This Is The Age Of Reusability In Space

Space is the place for big plans. Investment banks are interest in mining asteroids for rare and valuable metals. Japan is interest in building a solar power plant. Billionaire tycoons are interest in building hotels in space for space tourists. Space could see the beginning of an economic boom. None of these ideas have been implement. They are still stuck.

Space Rockets Can Be Reuse

It’s difficult to make a profit in space. It is expensive to transport stuff, which includes people, cargo, and equipment, from Earth into space. We don’t know how to recycle rockets. The launch of Sputnik 60 years ago has been the beginning of the space age. Most of the spacecraft launched to date are Expendable Launch Vehicles, which can only fly one time. They either crash back to Earth or burn up in the atmosphere after delivering their payload. Or they simply stay in orbit as space junk.

Each time a new payload is need to go into space, an ELV must be built. This can cost millions. Imagine the cost of an Uber if every driver had to purchase a new car! Reusing rockets might seem like the obvious solution. Although the idea of Reusable Launch Vehicles is not new, it has been difficult to reuse rockets in the past. NASA’s Space Shuttle program was the first serious attempt to make an RLV.

Space Shuttle fleets were design to reduce the cost of space transport by being partially reusable. The program did not reduce costs. Maintaining and operating the Space Shuttle fleet was difficult and expensive due to its complexity and high risk. It may have appeared that the argument for RLVs was over when the 30-year-old program ended in 2011.

Recycling And Recovery

However, RLV proponents were not deter. SpaceX, a start up company started by Elon Musk, the tech billionaire, announced plans to make their Falcon 9 rocket reusable a few months after its last Space Shuttle flight. SpaceX began to work on ways to reuse and recover the Falcon 9’s booster, which is the most expensive, largest part of the rocket.

The company started to try to recover boosters that had been lost by making controlled descents into oceans after their missions. This was two years later. SpaceX was able to successfully recover a booster in late 2015, after many spectacular failures.

Built up a large stockpile of secondhand rockets over the next 15-months. SpaceX has yet to reuse any of these boosters. One of the boosters that was recover from the wreckage was use to launch a communications satellite. This was not the first time that a rocket has been reuse. That honor will always go to the Space Shuttle program. The Falcon 9 was, however, cheaper than the Space Shuttle.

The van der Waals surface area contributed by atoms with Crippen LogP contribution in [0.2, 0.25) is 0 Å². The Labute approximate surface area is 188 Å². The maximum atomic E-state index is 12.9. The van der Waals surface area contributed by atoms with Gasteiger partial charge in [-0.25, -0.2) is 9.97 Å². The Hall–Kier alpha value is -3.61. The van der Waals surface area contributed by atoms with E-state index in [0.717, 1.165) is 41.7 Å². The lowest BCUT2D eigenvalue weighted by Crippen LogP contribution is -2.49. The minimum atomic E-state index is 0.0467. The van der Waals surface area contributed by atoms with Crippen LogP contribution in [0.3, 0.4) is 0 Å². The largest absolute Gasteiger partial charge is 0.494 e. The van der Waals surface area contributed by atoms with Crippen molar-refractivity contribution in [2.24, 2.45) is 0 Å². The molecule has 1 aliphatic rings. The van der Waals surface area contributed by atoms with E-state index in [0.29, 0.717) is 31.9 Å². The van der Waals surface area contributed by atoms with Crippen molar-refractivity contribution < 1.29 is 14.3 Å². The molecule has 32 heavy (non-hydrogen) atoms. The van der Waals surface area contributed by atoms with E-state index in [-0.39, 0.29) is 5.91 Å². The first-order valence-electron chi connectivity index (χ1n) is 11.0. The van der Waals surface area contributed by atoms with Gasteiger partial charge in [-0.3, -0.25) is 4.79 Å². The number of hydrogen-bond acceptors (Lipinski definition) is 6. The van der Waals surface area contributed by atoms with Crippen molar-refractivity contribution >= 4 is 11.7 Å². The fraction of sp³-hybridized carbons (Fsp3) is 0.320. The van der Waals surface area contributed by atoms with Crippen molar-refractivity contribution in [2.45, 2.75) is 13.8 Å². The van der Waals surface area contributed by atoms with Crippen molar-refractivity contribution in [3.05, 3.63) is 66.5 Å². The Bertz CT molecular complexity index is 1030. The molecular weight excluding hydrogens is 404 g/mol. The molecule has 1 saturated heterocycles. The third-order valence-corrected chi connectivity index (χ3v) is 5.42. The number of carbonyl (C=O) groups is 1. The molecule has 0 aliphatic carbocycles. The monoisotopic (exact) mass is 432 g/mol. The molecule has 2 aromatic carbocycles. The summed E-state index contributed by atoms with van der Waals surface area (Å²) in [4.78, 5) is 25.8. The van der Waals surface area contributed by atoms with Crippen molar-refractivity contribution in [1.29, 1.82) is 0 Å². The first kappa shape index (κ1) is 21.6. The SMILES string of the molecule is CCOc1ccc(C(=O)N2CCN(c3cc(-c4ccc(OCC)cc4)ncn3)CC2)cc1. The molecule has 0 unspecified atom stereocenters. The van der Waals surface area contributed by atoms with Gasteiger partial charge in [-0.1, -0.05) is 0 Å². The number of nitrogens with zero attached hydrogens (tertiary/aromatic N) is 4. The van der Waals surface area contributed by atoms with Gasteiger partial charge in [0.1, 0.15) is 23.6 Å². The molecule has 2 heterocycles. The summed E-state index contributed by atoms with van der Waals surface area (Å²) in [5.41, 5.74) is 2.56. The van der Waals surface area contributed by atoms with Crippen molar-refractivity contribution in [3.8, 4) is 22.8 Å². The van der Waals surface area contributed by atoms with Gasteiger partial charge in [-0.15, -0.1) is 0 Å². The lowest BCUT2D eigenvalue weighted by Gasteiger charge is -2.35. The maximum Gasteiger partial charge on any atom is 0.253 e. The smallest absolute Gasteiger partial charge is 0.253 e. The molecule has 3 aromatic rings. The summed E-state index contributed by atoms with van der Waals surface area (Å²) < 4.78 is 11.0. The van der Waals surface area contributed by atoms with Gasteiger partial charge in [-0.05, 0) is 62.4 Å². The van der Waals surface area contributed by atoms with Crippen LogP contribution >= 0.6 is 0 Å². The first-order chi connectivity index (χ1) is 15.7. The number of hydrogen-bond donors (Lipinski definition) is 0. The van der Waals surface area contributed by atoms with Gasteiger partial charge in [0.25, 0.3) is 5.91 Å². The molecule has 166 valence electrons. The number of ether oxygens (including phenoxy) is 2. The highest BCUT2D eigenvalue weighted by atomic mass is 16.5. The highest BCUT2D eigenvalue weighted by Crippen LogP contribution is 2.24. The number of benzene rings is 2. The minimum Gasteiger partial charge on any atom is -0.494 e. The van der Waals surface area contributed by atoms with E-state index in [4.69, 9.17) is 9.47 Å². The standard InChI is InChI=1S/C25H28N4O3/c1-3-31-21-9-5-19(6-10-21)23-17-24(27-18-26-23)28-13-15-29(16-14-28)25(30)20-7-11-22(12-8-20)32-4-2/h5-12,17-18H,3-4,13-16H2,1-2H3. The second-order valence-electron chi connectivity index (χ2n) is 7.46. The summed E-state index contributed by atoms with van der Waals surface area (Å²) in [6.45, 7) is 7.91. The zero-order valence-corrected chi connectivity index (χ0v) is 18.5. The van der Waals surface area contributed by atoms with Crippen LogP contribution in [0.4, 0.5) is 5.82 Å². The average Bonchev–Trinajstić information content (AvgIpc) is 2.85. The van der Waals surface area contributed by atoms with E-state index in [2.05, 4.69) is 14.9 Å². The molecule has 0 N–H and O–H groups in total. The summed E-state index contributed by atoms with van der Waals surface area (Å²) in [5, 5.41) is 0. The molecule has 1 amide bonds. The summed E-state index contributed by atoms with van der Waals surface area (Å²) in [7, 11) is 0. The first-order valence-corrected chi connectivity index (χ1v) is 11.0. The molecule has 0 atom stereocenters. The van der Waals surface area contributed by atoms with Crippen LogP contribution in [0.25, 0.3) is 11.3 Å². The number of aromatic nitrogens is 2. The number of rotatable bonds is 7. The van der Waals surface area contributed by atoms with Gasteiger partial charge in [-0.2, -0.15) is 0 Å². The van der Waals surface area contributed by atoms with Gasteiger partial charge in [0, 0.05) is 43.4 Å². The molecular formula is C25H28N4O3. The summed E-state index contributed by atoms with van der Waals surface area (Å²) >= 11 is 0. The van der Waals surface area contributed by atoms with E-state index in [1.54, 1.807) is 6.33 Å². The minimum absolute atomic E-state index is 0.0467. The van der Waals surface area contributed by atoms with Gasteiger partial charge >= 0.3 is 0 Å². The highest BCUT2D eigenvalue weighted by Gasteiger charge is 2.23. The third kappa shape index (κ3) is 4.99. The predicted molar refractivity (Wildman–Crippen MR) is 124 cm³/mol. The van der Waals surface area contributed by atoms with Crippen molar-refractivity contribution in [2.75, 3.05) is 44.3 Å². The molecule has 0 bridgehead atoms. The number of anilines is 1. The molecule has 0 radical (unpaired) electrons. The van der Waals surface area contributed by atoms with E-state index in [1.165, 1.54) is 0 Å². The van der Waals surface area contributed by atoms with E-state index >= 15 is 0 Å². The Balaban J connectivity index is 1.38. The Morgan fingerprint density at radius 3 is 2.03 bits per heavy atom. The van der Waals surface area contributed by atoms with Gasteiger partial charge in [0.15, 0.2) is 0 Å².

Recycling rockets is a good business idea for the first time in human history. The Falcon 9 was cheaper than comparable medium-sized rockets even without being reuse as shown in the chart. It will get even cheaper as more reuse flights are made.

What Is The Reaction Of Space X’s Competitors To These Developments?

United Launch Alliance (ULA), the US’s largest rocket industry company, is now publishing a plan to reuse rockets. It is a joint venture between Lockheed Martin and Boeing. Even after the successful SpaceX reuse flight in March 2017, Tory Bruno, CEO of ULA, remains skeptical about RLVs. Arianespace, a European rocket company, seems to ignore RLVs completely.

The Space Quest

SpaceX is not content to be ignore by the traditional players of the rocket industry. Musk is not the only billionaire who wants to own the space industry. Blue Origin, owned by Jeff Bezos (the world’s second-richest person), is a rival rocket company. The company is currently testing New Shepherd, a small suborbital launch rocket. It plans to begin sending people into in 2018.

Blue Origin is also developing New Glenn, which will be a larger reusable rocket capable of competing directly with SpaceX. Richard Branson, founder and CEO of Virgin Group, wants tourists to fly on suborbital flight. Branson founded Virgin Galactic to fly passengers on SpaceShipTwo a reusable spaceplane. Virgin Galactic flights are expect to begin in 2018, and hundreds of people have already paid deposits of US$250,000.

Other groups around the globe are also attempting to prove that the RLV game doesn’t require you to be a billionaire. Reaction Engines in the UK is creating the Skylon reusable spaceplane using its innovative SABRE hybrid engine. Japan Aerospace Exploration Agency is currently researching a reusable sounding rocket. The Indian Space Research Organization is also testing a Space Shuttle-like spaceplane.

The University of Queensland in Australia is currently developing SPARTAN, an RLV which uses cutting-edge scramjet engines. While it is difficult to predict which of these efforts will be successful, it is clear that momentum is building for RLVs. RLVs offer low-cost transport, which could lead to new opportunities in space. The age of reuse has arrived.